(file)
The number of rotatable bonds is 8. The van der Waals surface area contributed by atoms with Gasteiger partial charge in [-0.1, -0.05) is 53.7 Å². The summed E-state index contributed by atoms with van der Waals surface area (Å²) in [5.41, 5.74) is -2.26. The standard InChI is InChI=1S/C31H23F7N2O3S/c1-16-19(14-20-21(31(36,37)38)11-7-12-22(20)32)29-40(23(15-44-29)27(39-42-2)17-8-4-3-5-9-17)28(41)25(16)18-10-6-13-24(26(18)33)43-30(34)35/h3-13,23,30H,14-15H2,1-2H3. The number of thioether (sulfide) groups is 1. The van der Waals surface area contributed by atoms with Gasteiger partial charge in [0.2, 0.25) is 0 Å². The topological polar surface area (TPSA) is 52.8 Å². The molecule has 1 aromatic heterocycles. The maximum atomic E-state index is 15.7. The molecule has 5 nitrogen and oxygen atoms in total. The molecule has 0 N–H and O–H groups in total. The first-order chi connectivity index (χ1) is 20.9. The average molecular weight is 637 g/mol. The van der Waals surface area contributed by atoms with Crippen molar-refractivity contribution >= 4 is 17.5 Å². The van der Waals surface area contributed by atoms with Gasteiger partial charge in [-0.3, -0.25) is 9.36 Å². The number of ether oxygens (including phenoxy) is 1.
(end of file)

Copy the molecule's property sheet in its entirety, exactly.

The number of rotatable bonds is 8. The van der Waals surface area contributed by atoms with Gasteiger partial charge in [-0.1, -0.05) is 53.7 Å². The summed E-state index contributed by atoms with van der Waals surface area (Å²) in [5.41, 5.74) is -2.26. The standard InChI is InChI=1S/C31H23F7N2O3S/c1-16-19(14-20-21(31(36,37)38)11-7-12-22(20)32)29-40(23(15-44-29)27(39-42-2)17-8-4-3-5-9-17)28(41)25(16)18-10-6-13-24(26(18)33)43-30(34)35/h3-13,23,30H,14-15H2,1-2H3. The number of thioether (sulfide) groups is 1. The van der Waals surface area contributed by atoms with Gasteiger partial charge in [0.2, 0.25) is 0 Å². The topological polar surface area (TPSA) is 52.8 Å². The molecule has 1 aromatic heterocycles. The maximum atomic E-state index is 15.7. The molecule has 5 nitrogen and oxygen atoms in total. The molecule has 0 N–H and O–H groups in total. The first-order chi connectivity index (χ1) is 20.9. The average molecular weight is 637 g/mol. The van der Waals surface area contributed by atoms with Crippen molar-refractivity contribution >= 4 is 17.5 Å². The van der Waals surface area contributed by atoms with Gasteiger partial charge in [-0.3, -0.25) is 9.36 Å². The number of ether oxygens (including phenoxy) is 1.